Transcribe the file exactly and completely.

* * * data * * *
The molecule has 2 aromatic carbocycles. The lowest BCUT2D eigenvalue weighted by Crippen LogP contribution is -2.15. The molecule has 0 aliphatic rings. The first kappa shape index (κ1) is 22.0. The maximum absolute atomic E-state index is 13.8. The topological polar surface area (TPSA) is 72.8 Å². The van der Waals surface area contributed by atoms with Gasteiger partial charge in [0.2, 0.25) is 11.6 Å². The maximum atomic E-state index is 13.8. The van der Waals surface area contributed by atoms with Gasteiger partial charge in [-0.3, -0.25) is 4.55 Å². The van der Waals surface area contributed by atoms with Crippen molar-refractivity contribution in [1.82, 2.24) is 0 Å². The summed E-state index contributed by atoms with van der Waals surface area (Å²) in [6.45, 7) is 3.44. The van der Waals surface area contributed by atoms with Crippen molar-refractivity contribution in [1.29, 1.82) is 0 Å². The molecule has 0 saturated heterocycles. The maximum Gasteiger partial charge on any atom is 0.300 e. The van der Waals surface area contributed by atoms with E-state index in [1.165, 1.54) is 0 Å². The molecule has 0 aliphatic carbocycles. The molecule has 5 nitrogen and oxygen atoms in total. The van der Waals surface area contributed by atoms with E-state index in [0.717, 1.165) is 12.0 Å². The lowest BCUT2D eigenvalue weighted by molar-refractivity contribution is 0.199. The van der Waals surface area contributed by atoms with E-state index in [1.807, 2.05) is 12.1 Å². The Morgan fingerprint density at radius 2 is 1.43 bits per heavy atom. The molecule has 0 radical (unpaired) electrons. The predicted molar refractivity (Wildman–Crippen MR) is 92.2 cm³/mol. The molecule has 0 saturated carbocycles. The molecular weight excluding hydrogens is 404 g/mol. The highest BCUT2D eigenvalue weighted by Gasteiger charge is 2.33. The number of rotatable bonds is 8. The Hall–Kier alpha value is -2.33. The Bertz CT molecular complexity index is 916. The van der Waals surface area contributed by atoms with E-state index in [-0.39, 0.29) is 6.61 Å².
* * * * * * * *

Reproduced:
The molecule has 2 aromatic carbocycles. The lowest BCUT2D eigenvalue weighted by Crippen LogP contribution is -2.15. The molecule has 0 aliphatic rings. The first kappa shape index (κ1) is 22.0. The maximum absolute atomic E-state index is 13.8. The topological polar surface area (TPSA) is 72.8 Å². The van der Waals surface area contributed by atoms with Gasteiger partial charge in [0.2, 0.25) is 11.6 Å². The maximum atomic E-state index is 13.8. The van der Waals surface area contributed by atoms with Gasteiger partial charge in [-0.3, -0.25) is 4.55 Å². The van der Waals surface area contributed by atoms with Crippen molar-refractivity contribution in [1.82, 2.24) is 0 Å². The summed E-state index contributed by atoms with van der Waals surface area (Å²) in [6.45, 7) is 3.44. The van der Waals surface area contributed by atoms with Crippen molar-refractivity contribution in [1.29, 1.82) is 0 Å². The molecule has 0 saturated heterocycles. The maximum Gasteiger partial charge on any atom is 0.300 e. The van der Waals surface area contributed by atoms with E-state index in [1.165, 1.54) is 0 Å². The molecule has 0 aliphatic carbocycles. The molecule has 5 nitrogen and oxygen atoms in total. The van der Waals surface area contributed by atoms with E-state index in [0.717, 1.165) is 12.0 Å². The lowest BCUT2D eigenvalue weighted by molar-refractivity contribution is 0.199. The van der Waals surface area contributed by atoms with E-state index in [1.807, 2.05) is 12.1 Å². The Morgan fingerprint density at radius 2 is 1.43 bits per heavy atom. The molecule has 0 radical (unpaired) electrons. The predicted molar refractivity (Wildman–Crippen MR) is 92.2 cm³/mol. The molecule has 0 saturated carbocycles. The molecular weight excluding hydrogens is 404 g/mol. The highest BCUT2D eigenvalue weighted by Gasteiger charge is 2.33. The number of rotatable bonds is 8. The Hall–Kier alpha value is -2.33. The Bertz CT molecular complexity index is 916. The van der Waals surface area contributed by atoms with E-state index in [-0.39, 0.29) is 6.61 Å².